I chronicled my attempts to learn how to swim in my last post, and how that led to having a 1:1 private swim instructor for ten weeks. This week I completed my fifth week of that instruction, and I can honestly say that although I’m still nowhere near ready to tackle 375 to 400m in open water, I have seen a huge improvement.
In those five weeks, I’ve gone from flailing my way through single lengths to flailing and swimming my way through 20+ lengths. But best of all, my confidence in the water has increased, and the swimming has started to feel more natural. Not entirely natural, but more natural.
And I firmly believe that’s the profound difference coaching makes. I’m receiving instruction from someone who’s pushing me hard, but also building my confidence. Someone who’s letting me prove to myself what I can do, rather than letting me fear what I can’t. There are major and minor corrections to be had each week, but more and more, those are minor tweaks.
As someone who grew up playing team sports, always coached, I benefited from the instruction and guidance of those coaches. I can still remember small tidbits from just about every coach I’ve had — not least of whom was the grade school track coach whose siren call led to the title of this blog.
“Hard all the way” to the finish line. Don’t slow up because you see the line ahead.
But duathlon for me has been a solo sport without coaching. I’ve done what I can to learn about training, about both the cycling and running disciplines, racing strategy, gear and form. I’ve learned from race experiences, from mistakes and from seeing others’ successes. From research and reading. From doing.
However, after my suprisingly decent freshman and sophomore seasons, I knew I wasn’t making much more headway on my own. I was training harder, but making no further advances from a sometimes-third-place to a usually-third-place or even higher. And mid-way through my third season, ie last year, I felt I could even be losing ground. So I wondered if perhaps I ought to be seeking some coaching.
After looking around at the various models of coaching available, I dismissed that option. It didn’t fit into the budget, but more so, I told myself that coaching is for those competing at higher levels than a “front-of-the-middle-of-the-pack” age-grouper.
So imagine my pleasure when my lovely wife, Team McKnapp’s Chef d’Équipe, gave me my birthday present (early) last month, which was three hours of coaching from Mike Coughlin, of Discomfort Zone Performance Coaching.
Mike is an ultra-distance guy, who has competed and continues to do so in a variety of disciplines. And with quite a record of success. His coaching is based out of Guelph, and has caught my eye a few times over the last few years.
The approach was to set two sessions, at 90 minutes each. I was terrified before my first session, in the way that someone is scared of something while also excited for it. Having someone help me sort out whether my running and biking was causing injuries, provide guidance on correcting any issues with biodynamics and reframe my training approach would be amazing. Having someone scrutinize all of the above could also be mortifying.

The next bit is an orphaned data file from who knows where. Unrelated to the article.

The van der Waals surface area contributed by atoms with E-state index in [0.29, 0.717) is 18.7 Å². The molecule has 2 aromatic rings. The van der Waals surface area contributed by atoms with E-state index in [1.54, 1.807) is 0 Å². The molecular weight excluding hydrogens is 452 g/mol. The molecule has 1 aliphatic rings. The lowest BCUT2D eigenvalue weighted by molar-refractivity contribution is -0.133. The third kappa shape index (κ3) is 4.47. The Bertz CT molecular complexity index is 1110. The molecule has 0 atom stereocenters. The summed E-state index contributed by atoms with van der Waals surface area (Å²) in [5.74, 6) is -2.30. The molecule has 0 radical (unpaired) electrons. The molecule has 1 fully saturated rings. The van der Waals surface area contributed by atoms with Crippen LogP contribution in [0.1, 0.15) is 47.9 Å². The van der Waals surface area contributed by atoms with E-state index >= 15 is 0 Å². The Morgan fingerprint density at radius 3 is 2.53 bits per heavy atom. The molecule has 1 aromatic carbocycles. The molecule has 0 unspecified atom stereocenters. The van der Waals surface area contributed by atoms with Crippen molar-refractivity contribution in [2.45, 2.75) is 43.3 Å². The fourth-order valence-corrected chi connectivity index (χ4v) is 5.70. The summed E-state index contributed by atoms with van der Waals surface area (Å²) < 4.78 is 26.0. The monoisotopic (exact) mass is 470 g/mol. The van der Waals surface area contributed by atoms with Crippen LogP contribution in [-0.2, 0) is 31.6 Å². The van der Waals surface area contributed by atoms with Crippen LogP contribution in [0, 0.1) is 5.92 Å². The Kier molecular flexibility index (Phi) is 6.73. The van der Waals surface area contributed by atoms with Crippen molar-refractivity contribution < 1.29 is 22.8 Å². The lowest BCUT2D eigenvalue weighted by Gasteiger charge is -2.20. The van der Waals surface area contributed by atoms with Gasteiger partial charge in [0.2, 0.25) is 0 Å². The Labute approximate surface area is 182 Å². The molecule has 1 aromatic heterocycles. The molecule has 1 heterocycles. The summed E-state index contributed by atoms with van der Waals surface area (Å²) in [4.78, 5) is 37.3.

I had nothing to fear, of course. Mike showed up for our first session and put me right to work on the bike on the trainer, getting me to spin while we talked through background and hopes for the time he had with me. We then hit the roads for a ride together and the track for a short run. He was able to given me quick tidbits and observations on the spot, but promised more during our second session the next week.
Best of all, he reassured me that I’m not a thundering rhino on the bike or when my feet hit the pavement/track. Which is what I am in my mind. Well, maybe more of a cross between a thundering rhino and a charging bull.
Long story short, Mike’s second visit to Team McKnapp headquarters brought some running drills to help me perfect my technique and train my body to a higher performance level. But best of all, he gave me valuable insight into a more effective training regimen, and a few “reframing” thoughts that helped me shift my thinking.
I look forward to joining Mike and the DZ denizens on some of their group rides — which must sound odd to anyone who knows me and my introverted nature — and I suspect I’ll be tapping into Mike’s coaching more along the way. We didn’t even touch on the swim, after all.
Between this swim instruction and the performance coaching, I’ve had quite an uplift in my psyche, which is a great way — an amazing way — to enter the final phases of pre-season training.
And that’s what a coach can give you. Perspective, constructive feedback, a few tips and tricks that will stick with you for life. A boost, a push, a gentle kick in the backside. Whether it’s a firm voice from behind the bench in a freezing cold arena at 6am in 1986; or in 2017, up on the pool deck, shouting down to me at 8:00am as I flounder my way from “aqua-useless” to “was that a dolphin?!”; on the street in front of my house at 7:00pm on a drizzly evening showing me some drills; or, perhaps, later, sitting at my dining table encouraging me to reframe my thinking around my training volume and intensity… it’s feedback and perspective that sticks.
So while I am enjoying the particular challenges of a sport that is largely solo in nature, I’ll be making sure that I don’t end up viewing this as a requirement to go it alone.